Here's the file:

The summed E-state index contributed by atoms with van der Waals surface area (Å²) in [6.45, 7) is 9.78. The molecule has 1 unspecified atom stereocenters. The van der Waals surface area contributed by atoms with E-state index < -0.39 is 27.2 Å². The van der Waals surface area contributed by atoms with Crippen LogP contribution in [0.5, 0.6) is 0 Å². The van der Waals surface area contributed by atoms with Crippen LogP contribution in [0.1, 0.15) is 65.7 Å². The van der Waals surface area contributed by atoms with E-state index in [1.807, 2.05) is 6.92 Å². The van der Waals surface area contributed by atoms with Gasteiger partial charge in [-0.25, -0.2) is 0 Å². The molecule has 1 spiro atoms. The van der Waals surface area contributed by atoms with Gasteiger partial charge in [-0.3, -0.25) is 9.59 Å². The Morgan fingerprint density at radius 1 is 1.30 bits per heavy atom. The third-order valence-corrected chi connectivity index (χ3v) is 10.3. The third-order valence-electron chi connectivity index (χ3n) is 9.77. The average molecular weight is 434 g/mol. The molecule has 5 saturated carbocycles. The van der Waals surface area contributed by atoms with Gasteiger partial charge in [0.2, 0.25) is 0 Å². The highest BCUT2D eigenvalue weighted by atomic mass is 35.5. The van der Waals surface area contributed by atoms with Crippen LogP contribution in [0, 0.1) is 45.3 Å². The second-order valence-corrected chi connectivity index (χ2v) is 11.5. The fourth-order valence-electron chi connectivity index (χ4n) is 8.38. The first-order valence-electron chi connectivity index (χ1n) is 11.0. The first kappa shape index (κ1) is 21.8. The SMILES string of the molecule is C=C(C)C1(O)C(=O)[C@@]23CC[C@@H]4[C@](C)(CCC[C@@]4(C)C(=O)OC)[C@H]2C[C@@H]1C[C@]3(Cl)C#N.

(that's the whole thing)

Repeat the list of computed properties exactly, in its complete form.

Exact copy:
The summed E-state index contributed by atoms with van der Waals surface area (Å²) in [6.45, 7) is 9.78. The molecule has 1 unspecified atom stereocenters. The van der Waals surface area contributed by atoms with E-state index < -0.39 is 27.2 Å². The van der Waals surface area contributed by atoms with Crippen LogP contribution in [0.5, 0.6) is 0 Å². The van der Waals surface area contributed by atoms with Crippen LogP contribution in [0.1, 0.15) is 65.7 Å². The van der Waals surface area contributed by atoms with E-state index in [1.807, 2.05) is 6.92 Å². The van der Waals surface area contributed by atoms with Gasteiger partial charge in [-0.25, -0.2) is 0 Å². The molecule has 1 spiro atoms. The van der Waals surface area contributed by atoms with Gasteiger partial charge in [-0.3, -0.25) is 9.59 Å². The Morgan fingerprint density at radius 1 is 1.30 bits per heavy atom. The third-order valence-corrected chi connectivity index (χ3v) is 10.3. The third-order valence-electron chi connectivity index (χ3n) is 9.77. The average molecular weight is 434 g/mol. The molecule has 5 saturated carbocycles. The van der Waals surface area contributed by atoms with Gasteiger partial charge in [0.2, 0.25) is 0 Å². The highest BCUT2D eigenvalue weighted by atomic mass is 35.5. The van der Waals surface area contributed by atoms with Crippen LogP contribution in [0, 0.1) is 45.3 Å². The second-order valence-corrected chi connectivity index (χ2v) is 11.5. The fourth-order valence-electron chi connectivity index (χ4n) is 8.38. The first-order valence-electron chi connectivity index (χ1n) is 11.0. The first kappa shape index (κ1) is 21.8. The SMILES string of the molecule is C=C(C)C1(O)C(=O)[C@@]23CC[C@@H]4[C@](C)(CCC[C@@]4(C)C(=O)OC)[C@H]2C[C@@H]1C[C@]3(Cl)C#N.